Wednesday, August 1, 2012

Pituitary Patient Sues for Misdiagnosis

Pituitary tumors are not as rare as people think. Studies of autopsy reports show that up to 20% of the population -- one in five people -- have a pituitary tumor. However, doctors continue to dismiss patents with acromegaly and Cushing's, causing years of sickness and despair.  One can only hope this court ruling prompts a few MDs study up on pituitary disorders.
For the full story, click through to the BBC website

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From the Pituitary Network Association (
Why Is Early Diagnosis Such A Problem?

The confusing constellation of symptoms that can be produced by pituitary tumors and the difficult to visualize location make diagnosis very tricky. It is not uncommon for patients to have symptoms of either hormonal deficiency (caused by compression of the pituitary or its "stalk") or hormone excess (caused by unregulated production of hormones by the pituitary tumor). In a significant minority of patients diagnosis is not made until the individual has developed debilitating or life-threatening symptoms of heart disease or adrenal (uncommon), gonadal and/or thyroid insufficiency. Even in the 21st century death from a large pituitary tumor or hormonal deficiency still occurs, albeit rarely. Early diagnosis is usually a reflection of a high index of suspicion on the part of a physician. Unfortunately, many doctors have been taught that pituitary disease is rare, so it is not at the forefront of their list of possible diagnoses.

How Prevalent Are Pituitary Tumors/Disease?

Autopsy reports and radiologic and MRI evidence from around the globe indicate that one out of every five people worldwide has a pituitary tumor. The earliest study took place in 1936, when Dr. R.T. Costello of the Mayo Foundation conducted a cadaver study and found pituitary tumors in 22.4 % of the population (Costello R.T. Subclinical adenoma of the pituitary gland. Am. J. Pathol. 1936; 12:205-214). Statistics have not changed much ever since. The clinical significance of these findings are critical to determine.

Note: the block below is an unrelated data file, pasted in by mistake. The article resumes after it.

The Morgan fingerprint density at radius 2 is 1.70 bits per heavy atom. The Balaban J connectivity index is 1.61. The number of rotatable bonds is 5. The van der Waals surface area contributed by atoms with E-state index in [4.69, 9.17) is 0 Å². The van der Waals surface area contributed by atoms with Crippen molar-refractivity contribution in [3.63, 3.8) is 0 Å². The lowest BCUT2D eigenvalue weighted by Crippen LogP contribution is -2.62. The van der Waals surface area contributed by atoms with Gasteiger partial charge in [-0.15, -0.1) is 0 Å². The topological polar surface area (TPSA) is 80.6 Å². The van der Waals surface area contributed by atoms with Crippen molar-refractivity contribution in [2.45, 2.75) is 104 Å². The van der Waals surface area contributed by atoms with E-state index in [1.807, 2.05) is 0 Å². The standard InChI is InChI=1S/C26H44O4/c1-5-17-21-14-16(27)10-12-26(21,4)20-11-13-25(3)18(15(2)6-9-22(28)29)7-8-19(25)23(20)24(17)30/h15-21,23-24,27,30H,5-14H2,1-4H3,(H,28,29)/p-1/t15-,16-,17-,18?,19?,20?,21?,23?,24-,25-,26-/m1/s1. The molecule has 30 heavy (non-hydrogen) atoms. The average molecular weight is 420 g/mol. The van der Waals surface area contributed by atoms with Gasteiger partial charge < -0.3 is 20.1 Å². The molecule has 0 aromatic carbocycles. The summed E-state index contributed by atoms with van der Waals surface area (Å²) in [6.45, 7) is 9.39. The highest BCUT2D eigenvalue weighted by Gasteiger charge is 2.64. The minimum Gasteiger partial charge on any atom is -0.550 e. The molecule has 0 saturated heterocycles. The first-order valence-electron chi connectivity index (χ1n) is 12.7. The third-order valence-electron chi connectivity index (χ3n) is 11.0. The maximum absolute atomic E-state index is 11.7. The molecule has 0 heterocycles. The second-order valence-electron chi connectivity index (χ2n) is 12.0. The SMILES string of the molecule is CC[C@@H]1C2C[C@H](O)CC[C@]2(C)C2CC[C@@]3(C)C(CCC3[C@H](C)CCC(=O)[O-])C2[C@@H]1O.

Why Are These Tumors So Common?

We don't know because funding for benign brain tumor research is virtually nonexistent. That's about to change. In October 2002, Congress passed the Benign Brain Tumor Cancer Registries Amendment Act, which will force hospitals, clinics and doctors to report pituitary tumor incidence rates in the data collection of cancer registries. The problem remains diagnosis. No report of incidence rates is possible without it.

Why Aren't Pituitary Tumors/Disease Common Knowledge?

There are four main reasons:

  1. Pituitary tumors/disease present a vast array of symptoms, and it's often the symptoms that get treated, not the disease. As a result, pituitary patients can spend years being misdiagnosed as their tumors grow. People with undetected pituitary tumors can die of heart attacks, hypothyroidism, adrenal insufficiency or water balance problems, all of which can mask the main cause: a pituitary tumor.
  2. Dollars spent. As a result, we have failed to answer the most important question: Why are pituitary tumors so common?
  3. There is a lack of education within the medical community and among the general public.
  4. The insurance industry hasn't caught on to the untold billions of dollars that could be saved through early diagnosis and treatment. Once it becomes clear that it's in everyone's best interest, the word will spread.